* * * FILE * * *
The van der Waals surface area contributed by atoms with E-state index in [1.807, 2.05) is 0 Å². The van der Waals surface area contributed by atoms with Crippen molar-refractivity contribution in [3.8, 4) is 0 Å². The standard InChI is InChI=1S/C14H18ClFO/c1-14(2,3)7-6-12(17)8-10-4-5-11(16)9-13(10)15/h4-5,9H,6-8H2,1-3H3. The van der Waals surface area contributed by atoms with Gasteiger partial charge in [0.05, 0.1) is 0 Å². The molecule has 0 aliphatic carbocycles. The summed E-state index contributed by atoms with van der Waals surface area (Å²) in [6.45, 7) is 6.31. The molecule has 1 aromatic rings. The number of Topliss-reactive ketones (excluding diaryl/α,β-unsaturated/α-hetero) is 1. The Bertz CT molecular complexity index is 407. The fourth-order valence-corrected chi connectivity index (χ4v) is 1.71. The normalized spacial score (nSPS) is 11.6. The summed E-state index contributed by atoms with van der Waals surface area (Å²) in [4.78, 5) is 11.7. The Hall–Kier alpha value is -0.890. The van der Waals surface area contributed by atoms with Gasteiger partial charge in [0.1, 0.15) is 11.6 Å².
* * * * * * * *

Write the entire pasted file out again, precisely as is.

The van der Waals surface area contributed by atoms with E-state index in [1.807, 2.05) is 0 Å². The van der Waals surface area contributed by atoms with Crippen molar-refractivity contribution in [3.8, 4) is 0 Å². The standard InChI is InChI=1S/C14H18ClFO/c1-14(2,3)7-6-12(17)8-10-4-5-11(16)9-13(10)15/h4-5,9H,6-8H2,1-3H3. The van der Waals surface area contributed by atoms with Gasteiger partial charge in [0.05, 0.1) is 0 Å². The molecule has 0 aliphatic carbocycles. The summed E-state index contributed by atoms with van der Waals surface area (Å²) in [6.45, 7) is 6.31. The molecule has 1 aromatic rings. The number of Topliss-reactive ketones (excluding diaryl/α,β-unsaturated/α-hetero) is 1. The Bertz CT molecular complexity index is 407. The fourth-order valence-corrected chi connectivity index (χ4v) is 1.71. The normalized spacial score (nSPS) is 11.6. The summed E-state index contributed by atoms with van der Waals surface area (Å²) in [4.78, 5) is 11.7. The Hall–Kier alpha value is -0.890. The van der Waals surface area contributed by atoms with Gasteiger partial charge in [0.1, 0.15) is 11.6 Å².